Improving Clinic Attendance and Adherence to Antiretroviral Therapy Through a Treatment Supporter Intervention in Uganda: A Randomized Controlled Trial
We assessed the effectiveness of the treatment supporter initiative as an intervention in improving clinic attendance for antiretroviral (ARV) drug refills and adherence to antiretroviral therapy (ART) in a cohort of HIV-infected adults. This two-arm randomized controlled trial was undertaken at an HIV clinic in a district hospital in Uganda. A total of 174 adult patients on ART were randomized 1:1 to a standard adherence intervention package plus a treatment supporter intervention (TS arm) or to a standard adherence intervention package (non-TS arm) alone. Clinic attendance for refills and adherence measurements using monthly clinic-based pill counts were monitored for both arms for 28 weeks. Baseline characteristics were similar for both arms. There was a non-significant difference in mean adherence between the TS and non-TS groups at end of follow-up [99.1% (95% CI: 98.3–99.9% vs. 96.3% (95% CI: 94.2–98.3%), P > 0.05]. TS participants had more than four times the odds of achieving optimal adherence (≥95%) [Odds ratio (OR) = 4.51, 95% CI: 1.22–16.62, exact P = 0.027]. TS participants were also more likely to be on time for their clinic appointments: 91.6 vs. 90.1% for TS and non-TS, respectively (OR = 1.19, 95% CI: 0.74–1.91, P > 0.05). Use of patient-selected treatment supporters may be an effective intervention to improve ARV treatment outcomes in resource-constrained settings.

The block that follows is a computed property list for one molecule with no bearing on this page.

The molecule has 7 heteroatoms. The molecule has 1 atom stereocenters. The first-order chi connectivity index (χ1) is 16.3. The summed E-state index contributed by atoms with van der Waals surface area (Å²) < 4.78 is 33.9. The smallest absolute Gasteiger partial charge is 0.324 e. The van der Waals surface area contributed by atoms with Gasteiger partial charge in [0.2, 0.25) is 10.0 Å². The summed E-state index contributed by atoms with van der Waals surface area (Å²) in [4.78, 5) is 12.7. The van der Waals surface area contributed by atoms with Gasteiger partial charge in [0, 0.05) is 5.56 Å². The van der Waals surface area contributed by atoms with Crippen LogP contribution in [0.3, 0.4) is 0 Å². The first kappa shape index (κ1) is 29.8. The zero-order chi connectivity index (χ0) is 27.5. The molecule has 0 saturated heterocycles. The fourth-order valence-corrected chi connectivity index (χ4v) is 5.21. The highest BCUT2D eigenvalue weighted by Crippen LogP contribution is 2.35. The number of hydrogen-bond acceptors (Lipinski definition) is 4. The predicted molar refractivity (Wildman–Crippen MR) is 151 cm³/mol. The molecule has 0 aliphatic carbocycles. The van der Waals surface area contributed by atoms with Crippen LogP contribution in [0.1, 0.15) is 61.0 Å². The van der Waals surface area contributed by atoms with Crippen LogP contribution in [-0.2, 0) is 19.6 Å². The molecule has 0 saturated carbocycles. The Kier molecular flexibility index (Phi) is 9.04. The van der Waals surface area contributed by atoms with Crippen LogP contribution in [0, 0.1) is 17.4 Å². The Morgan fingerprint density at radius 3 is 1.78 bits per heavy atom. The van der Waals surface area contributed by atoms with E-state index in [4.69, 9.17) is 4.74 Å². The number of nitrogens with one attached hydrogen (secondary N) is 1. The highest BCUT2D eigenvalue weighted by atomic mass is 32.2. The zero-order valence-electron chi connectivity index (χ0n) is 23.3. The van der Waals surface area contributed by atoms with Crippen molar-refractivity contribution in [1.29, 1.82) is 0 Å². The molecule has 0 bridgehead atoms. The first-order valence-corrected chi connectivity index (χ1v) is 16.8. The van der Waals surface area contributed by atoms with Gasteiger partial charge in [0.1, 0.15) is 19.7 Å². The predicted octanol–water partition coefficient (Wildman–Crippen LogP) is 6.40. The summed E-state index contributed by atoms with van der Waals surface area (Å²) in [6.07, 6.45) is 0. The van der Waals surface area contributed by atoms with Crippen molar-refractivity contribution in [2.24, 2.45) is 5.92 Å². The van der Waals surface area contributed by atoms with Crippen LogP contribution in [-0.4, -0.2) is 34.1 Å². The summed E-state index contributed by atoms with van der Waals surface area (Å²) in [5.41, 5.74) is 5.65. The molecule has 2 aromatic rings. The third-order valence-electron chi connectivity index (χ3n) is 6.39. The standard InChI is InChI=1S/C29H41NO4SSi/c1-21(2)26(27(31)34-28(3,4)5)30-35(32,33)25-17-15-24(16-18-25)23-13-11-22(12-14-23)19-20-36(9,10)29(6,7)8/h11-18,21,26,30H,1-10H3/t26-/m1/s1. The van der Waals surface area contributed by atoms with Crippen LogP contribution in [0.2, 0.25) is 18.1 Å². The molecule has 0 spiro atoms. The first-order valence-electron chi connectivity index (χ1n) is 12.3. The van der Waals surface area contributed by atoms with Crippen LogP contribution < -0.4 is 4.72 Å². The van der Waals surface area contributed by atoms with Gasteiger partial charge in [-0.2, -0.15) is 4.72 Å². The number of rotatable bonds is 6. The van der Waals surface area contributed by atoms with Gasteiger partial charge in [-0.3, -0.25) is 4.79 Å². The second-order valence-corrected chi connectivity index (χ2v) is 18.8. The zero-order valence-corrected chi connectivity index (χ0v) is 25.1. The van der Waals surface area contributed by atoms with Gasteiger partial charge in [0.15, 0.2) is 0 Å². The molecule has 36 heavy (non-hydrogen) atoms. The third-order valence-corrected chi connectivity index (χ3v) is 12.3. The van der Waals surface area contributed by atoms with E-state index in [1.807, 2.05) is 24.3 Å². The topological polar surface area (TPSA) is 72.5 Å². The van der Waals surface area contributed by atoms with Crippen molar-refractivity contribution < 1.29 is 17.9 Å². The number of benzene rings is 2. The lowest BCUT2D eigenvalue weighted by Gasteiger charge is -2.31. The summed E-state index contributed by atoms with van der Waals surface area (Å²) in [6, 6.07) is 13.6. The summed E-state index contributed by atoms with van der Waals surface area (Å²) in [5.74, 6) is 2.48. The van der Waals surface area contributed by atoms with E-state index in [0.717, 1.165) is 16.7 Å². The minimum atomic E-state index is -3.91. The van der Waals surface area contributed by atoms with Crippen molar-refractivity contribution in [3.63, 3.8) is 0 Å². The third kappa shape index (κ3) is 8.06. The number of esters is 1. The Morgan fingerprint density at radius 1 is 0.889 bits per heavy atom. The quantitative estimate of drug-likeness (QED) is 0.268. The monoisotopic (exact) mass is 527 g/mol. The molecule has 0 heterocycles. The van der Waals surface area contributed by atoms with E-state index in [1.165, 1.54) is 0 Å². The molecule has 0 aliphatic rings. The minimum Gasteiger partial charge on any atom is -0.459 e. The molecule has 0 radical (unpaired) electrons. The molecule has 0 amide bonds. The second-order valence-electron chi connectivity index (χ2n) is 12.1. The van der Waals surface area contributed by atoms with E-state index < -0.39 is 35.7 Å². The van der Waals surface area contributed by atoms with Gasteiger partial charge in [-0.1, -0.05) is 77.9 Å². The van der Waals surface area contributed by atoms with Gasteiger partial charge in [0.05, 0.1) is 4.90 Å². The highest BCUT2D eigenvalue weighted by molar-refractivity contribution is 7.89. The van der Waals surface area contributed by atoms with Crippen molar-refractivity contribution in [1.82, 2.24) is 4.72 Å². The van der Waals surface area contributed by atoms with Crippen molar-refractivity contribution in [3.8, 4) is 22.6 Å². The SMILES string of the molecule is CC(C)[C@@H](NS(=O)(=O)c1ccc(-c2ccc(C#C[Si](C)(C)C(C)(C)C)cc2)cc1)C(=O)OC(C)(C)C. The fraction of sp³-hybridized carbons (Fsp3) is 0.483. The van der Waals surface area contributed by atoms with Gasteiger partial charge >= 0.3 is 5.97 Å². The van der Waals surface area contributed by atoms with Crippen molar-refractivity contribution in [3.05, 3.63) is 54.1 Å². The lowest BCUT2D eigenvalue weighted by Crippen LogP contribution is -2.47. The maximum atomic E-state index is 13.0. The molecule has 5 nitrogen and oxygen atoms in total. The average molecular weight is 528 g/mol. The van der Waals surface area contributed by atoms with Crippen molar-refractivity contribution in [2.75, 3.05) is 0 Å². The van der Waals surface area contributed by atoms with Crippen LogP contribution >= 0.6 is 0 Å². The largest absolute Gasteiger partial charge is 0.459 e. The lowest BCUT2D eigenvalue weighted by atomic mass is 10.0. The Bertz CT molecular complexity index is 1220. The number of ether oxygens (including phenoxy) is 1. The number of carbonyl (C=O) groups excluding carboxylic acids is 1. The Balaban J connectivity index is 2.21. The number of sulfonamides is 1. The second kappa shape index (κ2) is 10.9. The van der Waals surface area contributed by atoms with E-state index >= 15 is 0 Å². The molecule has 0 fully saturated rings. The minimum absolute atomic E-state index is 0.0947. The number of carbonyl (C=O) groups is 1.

AIDS and Behaviour (2011) [DOI: 10.1007/s10461-011-9927-9]